Why do people fight death? Michael says we have an innate animal will to live and will try to forestall death until things that have been bothering us have been resolved. What greater satisfaction can there be than helping people toward this resolution? In our lives, we will all have the opportunity to do this. You can give a dying person permission to move on by letting them know you love them, that you have benefitted from their participation in your life, and that it is okay if they go now.
Michael doesn’t buy the concept that Jesus died for our sins. What does that actually mean? He, as an ordained Lutheran clergyman, feels that this idea has been promulgated by rulers wishing to instill guilt and shame on populations so they can be controlled. Suffering serves no purpose, he says. It does not lead you to God.
But Jesus himself, he says, “got it.” Alone in his day, he advocated for the rights of the poor and disenfranchised, extended kindness where none had been, while established religious powers used God for their own purposes.
Michael says that a lot of dying patients are angry. A chaplain can ask why they are angry, hear them out, and give them an opportunity to blow. This often brings peace.
If a dying person is terrified about physical matters, like pain, a good guide can empower them to speak up to their doctors. Help them find their own voices and take control over their own deaths.
People need to know that they aren’t alone in the universe; that when they die they will become part of a universal cosmic consciousness and in that sense, never die.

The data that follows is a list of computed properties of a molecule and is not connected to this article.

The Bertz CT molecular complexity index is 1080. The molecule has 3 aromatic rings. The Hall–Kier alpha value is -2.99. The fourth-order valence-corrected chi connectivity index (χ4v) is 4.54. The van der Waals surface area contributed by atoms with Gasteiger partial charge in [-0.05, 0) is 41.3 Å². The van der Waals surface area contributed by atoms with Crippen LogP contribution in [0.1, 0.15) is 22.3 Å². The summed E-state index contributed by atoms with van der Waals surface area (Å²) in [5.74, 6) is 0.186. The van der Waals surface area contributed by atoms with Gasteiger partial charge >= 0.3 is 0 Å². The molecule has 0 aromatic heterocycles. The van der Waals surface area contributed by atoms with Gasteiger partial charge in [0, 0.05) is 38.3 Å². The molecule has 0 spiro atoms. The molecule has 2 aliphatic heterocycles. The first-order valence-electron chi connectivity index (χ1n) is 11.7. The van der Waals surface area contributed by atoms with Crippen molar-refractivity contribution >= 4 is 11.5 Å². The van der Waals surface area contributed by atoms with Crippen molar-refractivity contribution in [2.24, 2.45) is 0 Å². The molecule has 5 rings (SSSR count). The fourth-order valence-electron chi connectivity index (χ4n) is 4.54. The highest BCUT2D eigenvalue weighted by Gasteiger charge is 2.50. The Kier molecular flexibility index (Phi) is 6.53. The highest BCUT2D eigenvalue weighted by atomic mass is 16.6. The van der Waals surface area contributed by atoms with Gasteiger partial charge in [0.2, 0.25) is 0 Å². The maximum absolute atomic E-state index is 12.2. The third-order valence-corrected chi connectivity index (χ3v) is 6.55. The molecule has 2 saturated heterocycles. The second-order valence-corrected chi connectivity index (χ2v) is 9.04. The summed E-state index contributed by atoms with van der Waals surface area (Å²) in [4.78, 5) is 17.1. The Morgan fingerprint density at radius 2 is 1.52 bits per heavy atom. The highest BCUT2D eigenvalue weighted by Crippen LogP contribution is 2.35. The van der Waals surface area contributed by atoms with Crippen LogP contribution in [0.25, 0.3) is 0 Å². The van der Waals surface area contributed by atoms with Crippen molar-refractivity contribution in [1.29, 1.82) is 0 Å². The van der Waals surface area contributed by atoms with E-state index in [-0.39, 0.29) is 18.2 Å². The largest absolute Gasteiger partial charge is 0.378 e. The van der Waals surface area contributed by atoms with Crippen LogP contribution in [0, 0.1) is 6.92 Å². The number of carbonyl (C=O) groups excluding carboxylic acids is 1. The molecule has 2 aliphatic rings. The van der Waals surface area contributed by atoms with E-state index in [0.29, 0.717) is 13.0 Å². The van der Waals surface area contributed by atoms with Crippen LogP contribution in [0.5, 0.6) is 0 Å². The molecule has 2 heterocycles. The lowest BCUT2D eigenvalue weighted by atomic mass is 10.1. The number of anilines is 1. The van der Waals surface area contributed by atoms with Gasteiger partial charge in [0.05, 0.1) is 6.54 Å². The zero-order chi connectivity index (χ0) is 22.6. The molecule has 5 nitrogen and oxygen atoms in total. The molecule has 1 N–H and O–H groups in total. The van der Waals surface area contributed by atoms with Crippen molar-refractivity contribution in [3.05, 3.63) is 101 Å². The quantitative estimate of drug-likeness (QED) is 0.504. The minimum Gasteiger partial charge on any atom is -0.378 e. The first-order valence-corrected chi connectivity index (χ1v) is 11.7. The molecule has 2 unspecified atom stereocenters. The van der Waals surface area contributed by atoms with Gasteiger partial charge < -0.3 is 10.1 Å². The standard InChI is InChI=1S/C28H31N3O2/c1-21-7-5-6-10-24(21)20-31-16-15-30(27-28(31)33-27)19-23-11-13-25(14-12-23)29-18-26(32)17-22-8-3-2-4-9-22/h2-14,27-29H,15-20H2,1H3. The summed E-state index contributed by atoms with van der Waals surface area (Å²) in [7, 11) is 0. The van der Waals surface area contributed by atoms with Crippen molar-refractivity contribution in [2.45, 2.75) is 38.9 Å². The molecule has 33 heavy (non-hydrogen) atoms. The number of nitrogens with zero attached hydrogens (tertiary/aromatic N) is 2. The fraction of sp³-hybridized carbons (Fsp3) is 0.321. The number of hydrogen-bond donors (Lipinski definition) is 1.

Michael says that right now is all any of us has.
I asked Michael if he believed in an afterlife, in the presence of souls floating around out there. He smiled and said that he had several times, when he had a decision to make, felt his father’s hand on his shoulder. He can feel the physical presence of his father’s hand. There is no doubt that his father is with him.
Michael has had three prevailing dreams about his father. In the first one, he is simply sitting next to him in a small boat. In the second, they are in the boat in a raging storm. The boat goes down, he is terrified, and wakes up. In the third dream, Michael is in the boat alone. As it drifts beneath a lovely sunset, Michael feels his father’s hand on his shoulder.
I told him that although I pooh-pooh all that cosmic stuff, that I have had similar experiences and told him how I had seen my recently deceased grandfather waving at me from the bottom of the UP escalator to the Staten Island Ferry.
“I don’t know exactly what it is,” he says, “but there is something out there.”
Probably, Michael says, many of us have these mystical experiences in our lives and they are to be treasured, not feared.
“They’re out there,” he says. “Part of the cloud of witnesses. The community of saints.”
Some people die angry, some die peacefully, some die in fear. In the words of Frank Sinatra, Michael says,”In the end the dying all let us know, I’ll do it my way.”
Right now is all we have. Enjoy it, make your reality the best it can be.
After talking to this wonderful man, my wish is that when I am dying, I have someone like him to sit with me, hold my hand, and listen. And then be quiet and let me go.